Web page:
What I Do to Manage Fatigue From Ehlers-Danlos Syndrome and Summer Heat

Karen Del Vecchio avatar

by Karen Del Vecchio |

Share this article:

Share article via email
glider exercise | Ehlers-Danlos News | main graphic for column titled

To remove any doubt that summer is in full force, all you have to do is step outside. Like elsewhere across the country, temperatures here in Virginia have soared into the upper 90s, with the heat index climbing over 100 degrees at times. Thanks to living on a farm, I spend a lot of time outdoors, in all types of weather, but if I had to pick an extreme climate, I’d choose the cold over the heat any day.

Animals need care regardless of the weather, and when it’s hot, they often need extra attention. Water troughs need filling daily, and I must make sure everyone is sweating properly. Horses are one of the few animal species, besides humans, that sweat. In extreme heat and humidity, they may experience anhidrosis, a serious condition that occurs when the body stops sweating, which can cause them to overheat quickly. This has happened to two horses on the farm where I live, and while it typically can be controlled with medication, they still require extra vigilance.

Chronic fatigue is such a common issue with Ehlers-Danlos syndrome that I typically just ignore it and power on, but I can really feel it when the heat takes an extra toll on me. By the time evening arrives after an especially hot day, I’m completely exhausted. Heat can wipe anyone out, but when you add fatigue from Ehlers-Danlos syndrome to the mix, it can be a real whopper to deal with.

Recommended Reading
layers, mentally frame, new normal, other people's perceptions

Patience and Horse Training Pay Off for My Body’s Physical Challenges

Snacks and hydration are key

I try to “pregame” as much as possible by making sure I’m well hydrated before I head outside. I drink lots of water and an occasional sports drink to replace the electrolytes I’ve lost while sweating. When it gets too hot, I tend to not want to eat, so I try to bring small snacks with me while I’m out, such as chilled fruit, granola bars, or even cereal. I’ve found that cooling fabrics that wick sweat and cover my arms help me to feel cooler and protect my skin from sunburn. I also try to take quick breaks in the air conditioning when I can.

After a hot day, I’m usually ready for bed by about 9 p.m. There was a time when I believed that was too early, but I’ve learned to listen to my body. If extra sleep will help me combat fatigue, then that’s simply what I need to do.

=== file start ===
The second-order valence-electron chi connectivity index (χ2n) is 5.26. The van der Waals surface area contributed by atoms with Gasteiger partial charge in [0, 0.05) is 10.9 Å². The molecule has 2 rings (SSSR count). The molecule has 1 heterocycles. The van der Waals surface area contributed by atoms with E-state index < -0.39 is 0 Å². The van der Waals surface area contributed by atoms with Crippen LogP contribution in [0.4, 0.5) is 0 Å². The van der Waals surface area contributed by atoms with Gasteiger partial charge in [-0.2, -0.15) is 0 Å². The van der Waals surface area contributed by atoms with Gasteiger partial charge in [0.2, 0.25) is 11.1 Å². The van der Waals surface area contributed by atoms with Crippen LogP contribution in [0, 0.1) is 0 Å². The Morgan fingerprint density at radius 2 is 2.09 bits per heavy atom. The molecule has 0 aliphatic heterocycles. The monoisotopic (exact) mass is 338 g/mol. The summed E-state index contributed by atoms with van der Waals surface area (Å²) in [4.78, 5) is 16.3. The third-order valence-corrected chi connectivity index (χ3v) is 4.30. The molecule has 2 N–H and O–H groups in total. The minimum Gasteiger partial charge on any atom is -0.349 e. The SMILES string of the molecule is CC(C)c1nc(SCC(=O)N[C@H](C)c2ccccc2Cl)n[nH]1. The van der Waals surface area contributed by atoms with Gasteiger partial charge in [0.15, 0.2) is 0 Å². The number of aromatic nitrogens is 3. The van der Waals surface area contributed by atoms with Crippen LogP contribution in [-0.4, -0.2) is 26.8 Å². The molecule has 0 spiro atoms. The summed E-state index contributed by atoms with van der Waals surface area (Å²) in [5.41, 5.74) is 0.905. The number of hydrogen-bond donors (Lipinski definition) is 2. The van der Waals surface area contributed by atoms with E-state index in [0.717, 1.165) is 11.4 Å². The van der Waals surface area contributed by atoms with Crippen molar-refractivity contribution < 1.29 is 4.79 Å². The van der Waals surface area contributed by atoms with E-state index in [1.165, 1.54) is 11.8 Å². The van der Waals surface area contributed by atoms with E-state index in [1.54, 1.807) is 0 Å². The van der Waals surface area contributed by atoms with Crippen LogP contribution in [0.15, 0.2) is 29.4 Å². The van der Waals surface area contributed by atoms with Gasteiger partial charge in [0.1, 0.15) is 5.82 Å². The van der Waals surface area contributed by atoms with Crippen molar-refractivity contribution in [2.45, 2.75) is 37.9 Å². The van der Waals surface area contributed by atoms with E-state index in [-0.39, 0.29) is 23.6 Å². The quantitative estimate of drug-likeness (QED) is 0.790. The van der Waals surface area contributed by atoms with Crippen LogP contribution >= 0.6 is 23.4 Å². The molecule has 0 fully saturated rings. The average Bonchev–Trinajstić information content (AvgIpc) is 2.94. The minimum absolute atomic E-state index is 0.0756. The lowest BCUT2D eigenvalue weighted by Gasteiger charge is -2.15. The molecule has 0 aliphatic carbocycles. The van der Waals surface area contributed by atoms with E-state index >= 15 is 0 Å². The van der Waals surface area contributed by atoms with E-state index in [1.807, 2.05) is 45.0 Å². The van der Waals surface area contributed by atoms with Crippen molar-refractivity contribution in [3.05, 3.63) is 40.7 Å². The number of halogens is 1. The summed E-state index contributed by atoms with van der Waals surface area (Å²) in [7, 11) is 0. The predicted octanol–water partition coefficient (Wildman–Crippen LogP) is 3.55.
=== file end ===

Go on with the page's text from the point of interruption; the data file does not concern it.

I also try to shift my schedule to accommodate the weather as much as possible. I get up extra early to get chores done and riding in before it gets too hot by late morning. Then I typically take a break for a few hours before heading out for evening chores when it begins to cool off a bit.

Summer temperatures are definitely tough, but doing my best to stay hydrated, dress properly, and adjust my sleep schedule can make fatigue manageable, even if it’s not enjoyable.

Note: Ehlers-Danlos News is strictly a news and information website about the disease. It does not provide medical advice, diagnosis, or treatment. This content is not intended to be a substitute for professional medical advice, diagnosis, or treatment. Always seek the advice of your physician or other qualified health provider with any questions you may have regarding a medical condition. Never disregard professional medical advice or delay in seeking it because of something you have read on this website. The opinions expressed in this column are not those of Ehlers-Danlos News or its parent company, BioNews, and are intended to spark discussion about issues pertaining to Ehlers-Danlos.


Margaret avatar


All my childhood I was accused of being a hypochondriac. My sisters loved to torture me, but I had more ligament damage by the age of twelve than most. I have had rotator cuff repairs; knee replacements and the doctors would say she has hypermobility. Finally, I was diagnosed at Duke about six years ago with Ehlers Danlos type II. Now at 68 everything aches and I still try to walk a mile daily and remain active, but fatigued after years of this and am now diagnosed with non-Hodgkins's leukemia. All the surgeries and blood transfusions leave me wondering if there is any connection between the two .


Leave a comment

Fill in the required fields to post. Your email address will not be published.